The scheme evaporated life fortunes, wiped out charities and apparently pushed at least two investors to commit suicide. Victims big and small were swindled by Madoff, from elderly Florida retirees to actors Kevin Bacon and Kyra Sedgwick and Nobel Peace Prize winner Elie Wiesel.

After arguments began on whether Madoff should remain free on bail, his lawyer Ira Sorkin described the bail conditions and how Madoff had, "at his wife's own expense," paid for private security at his $7 million penthouse.

Loud laughter erupted among some of the more than 100 spectators crammed into the large courtroom on the 24th floor of the federal courthouse in lower Manhattan. The judge warned the spectators to remain silent.

George Nierenberg, the first of the three investors to speak, approached the podium glaring at Madoff, then said in the financier's direction: "I don't know if you had a chance to turn around and look at the victims."

At the hint of a confrontation, a marshal sitting behind Madoff stood up, and the judge directed Nierenberg to speak directly to the bench.

The plea does not end the Madoff saga: Investigators are still undertaking the daunting task of unraveling how he pulled off the fraud for decades without being caught. They suspect that his family and top lieutenants who helped run his operation from its midtown Manhattan headquarters may have been involved.

Madoff's plea was absent a cooperation agreement that would have required him to name potential co-conspirators. But in court documents, prosecutors have indicated that low-level employees were in on the scam and may be cooperating.

Court papers say Madoff hired many people with little or no training or experience in the securities industry to serve as a secretive "back office" for his investment advisory business. He generated or had employees generate "tens of thousands of account statements and other documents through the U.S. Postal Service, operating a massive Ponzi scheme," prosecutors said.

The money was never invested, but was used by Madoff, his business and others, prosecutors said.

Authorities said he confessed to his family that he had carried out a $50 billion fraud. In court documents filed Tuesday, prosecutors raised the size of the fraud to $64.8 billion.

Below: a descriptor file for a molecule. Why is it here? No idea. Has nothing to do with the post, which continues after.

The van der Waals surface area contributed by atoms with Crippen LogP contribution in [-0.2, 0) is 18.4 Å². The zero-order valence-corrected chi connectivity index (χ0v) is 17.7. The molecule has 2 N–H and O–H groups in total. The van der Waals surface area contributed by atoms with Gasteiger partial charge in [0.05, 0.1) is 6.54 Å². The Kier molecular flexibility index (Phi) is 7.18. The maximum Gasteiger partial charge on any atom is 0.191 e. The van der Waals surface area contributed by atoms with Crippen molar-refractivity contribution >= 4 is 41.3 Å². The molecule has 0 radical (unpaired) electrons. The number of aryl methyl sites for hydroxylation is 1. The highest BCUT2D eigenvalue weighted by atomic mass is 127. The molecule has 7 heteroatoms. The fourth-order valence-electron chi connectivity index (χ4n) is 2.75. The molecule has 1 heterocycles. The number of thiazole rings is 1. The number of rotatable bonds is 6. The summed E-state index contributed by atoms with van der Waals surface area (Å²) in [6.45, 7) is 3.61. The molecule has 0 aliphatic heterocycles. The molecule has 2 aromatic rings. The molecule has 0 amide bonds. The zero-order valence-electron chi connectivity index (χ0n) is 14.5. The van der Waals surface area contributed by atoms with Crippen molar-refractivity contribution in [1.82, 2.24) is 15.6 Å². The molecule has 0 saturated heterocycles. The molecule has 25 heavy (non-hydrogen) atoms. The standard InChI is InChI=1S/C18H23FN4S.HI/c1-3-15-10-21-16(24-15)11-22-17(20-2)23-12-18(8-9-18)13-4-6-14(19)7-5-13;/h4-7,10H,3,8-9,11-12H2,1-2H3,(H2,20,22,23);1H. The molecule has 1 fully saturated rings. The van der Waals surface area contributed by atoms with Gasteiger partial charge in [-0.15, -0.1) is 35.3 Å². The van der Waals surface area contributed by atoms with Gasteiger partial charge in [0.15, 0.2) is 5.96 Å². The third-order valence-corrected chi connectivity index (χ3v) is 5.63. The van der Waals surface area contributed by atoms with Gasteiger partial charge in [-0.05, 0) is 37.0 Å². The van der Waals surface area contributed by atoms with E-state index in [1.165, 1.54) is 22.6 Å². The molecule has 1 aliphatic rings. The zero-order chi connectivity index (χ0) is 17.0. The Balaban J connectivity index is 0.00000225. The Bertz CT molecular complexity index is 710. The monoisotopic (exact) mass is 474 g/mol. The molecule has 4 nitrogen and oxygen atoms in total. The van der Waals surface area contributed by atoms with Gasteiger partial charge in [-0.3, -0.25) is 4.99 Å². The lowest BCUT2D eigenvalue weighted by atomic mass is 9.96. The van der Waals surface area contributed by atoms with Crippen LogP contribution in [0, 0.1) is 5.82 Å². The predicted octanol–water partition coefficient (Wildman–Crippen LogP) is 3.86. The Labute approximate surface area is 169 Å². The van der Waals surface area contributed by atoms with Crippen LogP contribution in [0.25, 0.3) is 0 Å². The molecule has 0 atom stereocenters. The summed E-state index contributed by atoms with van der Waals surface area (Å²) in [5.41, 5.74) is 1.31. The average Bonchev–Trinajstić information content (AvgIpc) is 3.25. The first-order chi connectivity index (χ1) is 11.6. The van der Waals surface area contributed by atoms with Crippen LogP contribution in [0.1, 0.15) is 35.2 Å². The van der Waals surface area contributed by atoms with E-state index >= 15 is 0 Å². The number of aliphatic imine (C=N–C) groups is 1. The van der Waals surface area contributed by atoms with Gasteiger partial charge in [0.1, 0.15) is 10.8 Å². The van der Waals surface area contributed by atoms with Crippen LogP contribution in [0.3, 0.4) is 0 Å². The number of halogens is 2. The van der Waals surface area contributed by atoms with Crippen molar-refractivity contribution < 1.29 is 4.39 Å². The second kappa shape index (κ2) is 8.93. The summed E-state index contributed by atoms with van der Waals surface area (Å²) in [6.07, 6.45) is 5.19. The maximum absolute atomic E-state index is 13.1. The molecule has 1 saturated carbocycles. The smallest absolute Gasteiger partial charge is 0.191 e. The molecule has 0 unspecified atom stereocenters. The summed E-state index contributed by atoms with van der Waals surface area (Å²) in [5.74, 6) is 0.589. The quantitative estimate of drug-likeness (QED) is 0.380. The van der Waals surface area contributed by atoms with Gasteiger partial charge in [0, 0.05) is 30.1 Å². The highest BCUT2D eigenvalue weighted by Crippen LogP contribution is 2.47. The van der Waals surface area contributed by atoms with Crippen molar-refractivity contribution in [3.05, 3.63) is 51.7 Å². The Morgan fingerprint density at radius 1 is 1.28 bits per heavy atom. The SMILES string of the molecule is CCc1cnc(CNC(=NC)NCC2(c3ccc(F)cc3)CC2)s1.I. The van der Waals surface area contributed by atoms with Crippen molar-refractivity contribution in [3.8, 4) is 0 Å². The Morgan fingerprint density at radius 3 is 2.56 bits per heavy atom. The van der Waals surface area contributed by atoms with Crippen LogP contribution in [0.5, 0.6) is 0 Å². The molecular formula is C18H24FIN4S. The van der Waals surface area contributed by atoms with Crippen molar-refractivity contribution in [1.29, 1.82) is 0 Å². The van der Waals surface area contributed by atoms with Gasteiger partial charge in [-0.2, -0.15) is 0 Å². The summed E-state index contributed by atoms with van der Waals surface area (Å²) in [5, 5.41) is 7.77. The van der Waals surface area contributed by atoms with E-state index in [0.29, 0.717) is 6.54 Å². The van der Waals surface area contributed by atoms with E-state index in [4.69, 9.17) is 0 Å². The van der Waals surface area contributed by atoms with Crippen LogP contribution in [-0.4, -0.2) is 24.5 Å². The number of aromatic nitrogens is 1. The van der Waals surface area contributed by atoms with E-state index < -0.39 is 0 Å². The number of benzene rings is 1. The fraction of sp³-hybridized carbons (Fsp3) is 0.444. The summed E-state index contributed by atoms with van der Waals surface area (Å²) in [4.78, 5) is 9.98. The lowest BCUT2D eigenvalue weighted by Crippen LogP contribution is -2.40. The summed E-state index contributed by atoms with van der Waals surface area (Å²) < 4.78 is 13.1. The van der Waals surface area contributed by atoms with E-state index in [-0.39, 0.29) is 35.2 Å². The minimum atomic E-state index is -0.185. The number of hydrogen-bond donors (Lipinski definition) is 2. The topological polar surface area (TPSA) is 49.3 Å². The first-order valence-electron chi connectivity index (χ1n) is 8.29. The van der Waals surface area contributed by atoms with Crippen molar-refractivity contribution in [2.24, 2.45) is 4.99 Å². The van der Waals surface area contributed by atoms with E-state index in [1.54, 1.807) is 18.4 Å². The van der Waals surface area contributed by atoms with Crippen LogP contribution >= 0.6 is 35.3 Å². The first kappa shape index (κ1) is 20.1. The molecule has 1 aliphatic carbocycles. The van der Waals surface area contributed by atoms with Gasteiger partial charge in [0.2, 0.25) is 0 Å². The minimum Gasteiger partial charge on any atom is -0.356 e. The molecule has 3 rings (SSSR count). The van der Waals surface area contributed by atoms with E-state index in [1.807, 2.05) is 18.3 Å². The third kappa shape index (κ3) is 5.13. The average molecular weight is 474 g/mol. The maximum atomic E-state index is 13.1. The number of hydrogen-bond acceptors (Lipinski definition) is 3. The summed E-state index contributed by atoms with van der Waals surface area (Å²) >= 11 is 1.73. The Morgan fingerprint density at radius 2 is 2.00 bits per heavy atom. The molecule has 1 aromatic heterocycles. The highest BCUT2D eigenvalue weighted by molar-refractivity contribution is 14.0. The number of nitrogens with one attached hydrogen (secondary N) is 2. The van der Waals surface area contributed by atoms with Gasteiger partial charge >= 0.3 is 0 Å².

Experts say the actual loss was more likely much less and that higher numbers reflect false profits he promised investors. So far, authorities have located about $1 billion for jilted investors.

In addition to prison time, he said Madoff faces mandatory restitution to victims, forfeiture of ill-gotten gains and criminal fines.
(bolding added)

http://news.yahoo.com/s/ap/20090312/ap_on_bi_ge/madoff_scandal

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Re: Bernard Madoff arrested over alleged $50 billion fraud

Postby Judge Roy Bean » Thu Mar 12, 2009 7:42 pm

The real question is, how many more Madoffs and Stanfords are out there?
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Re: Bernard Madoff arrested over alleged $50 billion fraud

Postby Mr. Mephistopheles » Thu Mar 12, 2009 10:17 pm

CaptainKickback wrote:There may not be as many as you think, or at least no large, readily noticeable ones. The market in the past 6 to 9 months should have shaken out all the Ponzi schemers, as peoplesuddenly wanted their cash.

Madoff and Stanford stand out because of the huge size of the scheme.

Even more galling is that the SEC had received letters a number of years before the Madoff collapse telling them that Madoff could not possible be telling the truth about his performance and that there was insufficient trading activity to support his trading philosophy. It appears that while the SEC is a bulldog about making sure paperwork is filled out properly, they lack the mental acumen, training and wherewithall to dig into a company's numbers.

No one who did any sort of due diligence work on Madoff's hedge fund lost a dime on it, because they figured out something was hinkey and avoided it.


I heard a report that the reason Madoff wasn't investigated was because of a pissing contest between the NYC and D.C. SEC bureaus. As far as I'm concerned those who ignored the reports of Madoff's scheming should be facing some severe consequences as well.

This doesn't even take into account the fact that his niece married one of the wheels in the SEC compliance department.

EDIT: I found the report, it was on 60 Minutes.

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Re: Bernard Madoff arrested over alleged $50 billion fraud

Postby Burzmali » Mon Mar 16, 2009 2:04 pm

Out of curiosity, how does his confession affect the amount of resources being used to investigate his activities? Not to sound conspiratorial, but that Madoff seemed to be in an awful hurry to jump on his sword.

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Re: Bernard Madoff arrested over alleged $50 billion fraud

Postby Mr. Mephistopheles » Mon Mar 16, 2009 4:30 pm

CaptainKickback wrote:Methinks Bernie is trying to protect his wife and sons by falling on his sword.


That tactic may have been in vain...

Prosecutors will seek Madoff's wife's money too
By LARRY NEUMEISTER, Associated Press Writer Larry Neumeister, Associated Press Writer 13 mins ago